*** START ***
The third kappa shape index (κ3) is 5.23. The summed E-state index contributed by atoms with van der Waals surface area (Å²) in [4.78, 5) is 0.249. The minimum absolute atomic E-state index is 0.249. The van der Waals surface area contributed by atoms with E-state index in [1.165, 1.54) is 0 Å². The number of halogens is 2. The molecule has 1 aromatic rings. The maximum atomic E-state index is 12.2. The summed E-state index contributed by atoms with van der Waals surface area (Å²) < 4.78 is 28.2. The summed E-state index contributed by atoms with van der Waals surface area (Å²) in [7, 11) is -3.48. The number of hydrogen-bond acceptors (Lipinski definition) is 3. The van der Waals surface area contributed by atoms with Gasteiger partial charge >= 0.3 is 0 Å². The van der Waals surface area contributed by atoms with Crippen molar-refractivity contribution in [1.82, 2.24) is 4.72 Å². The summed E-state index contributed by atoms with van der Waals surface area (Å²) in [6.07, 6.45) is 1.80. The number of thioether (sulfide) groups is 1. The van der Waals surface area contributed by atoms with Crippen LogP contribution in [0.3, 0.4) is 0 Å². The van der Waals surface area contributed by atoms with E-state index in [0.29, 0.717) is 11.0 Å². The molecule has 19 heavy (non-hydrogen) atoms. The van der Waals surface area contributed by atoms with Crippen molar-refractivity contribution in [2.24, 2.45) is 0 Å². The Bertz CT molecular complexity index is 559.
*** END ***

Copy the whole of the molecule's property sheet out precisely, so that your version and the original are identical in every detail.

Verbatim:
The third kappa shape index (κ3) is 5.23. The summed E-state index contributed by atoms with van der Waals surface area (Å²) in [4.78, 5) is 0.249. The minimum absolute atomic E-state index is 0.249. The van der Waals surface area contributed by atoms with E-state index in [1.165, 1.54) is 0 Å². The number of halogens is 2. The molecule has 1 aromatic rings. The maximum atomic E-state index is 12.2. The summed E-state index contributed by atoms with van der Waals surface area (Å²) < 4.78 is 28.2. The summed E-state index contributed by atoms with van der Waals surface area (Å²) in [7, 11) is -3.48. The number of hydrogen-bond acceptors (Lipinski definition) is 3. The van der Waals surface area contributed by atoms with Gasteiger partial charge >= 0.3 is 0 Å². The van der Waals surface area contributed by atoms with Crippen molar-refractivity contribution in [1.82, 2.24) is 4.72 Å². The summed E-state index contributed by atoms with van der Waals surface area (Å²) in [6.07, 6.45) is 1.80. The number of thioether (sulfide) groups is 1. The van der Waals surface area contributed by atoms with Crippen LogP contribution in [0.3, 0.4) is 0 Å². The van der Waals surface area contributed by atoms with E-state index in [0.29, 0.717) is 11.0 Å². The molecule has 19 heavy (non-hydrogen) atoms. The van der Waals surface area contributed by atoms with Crippen molar-refractivity contribution in [2.24, 2.45) is 0 Å². The Bertz CT molecular complexity index is 559.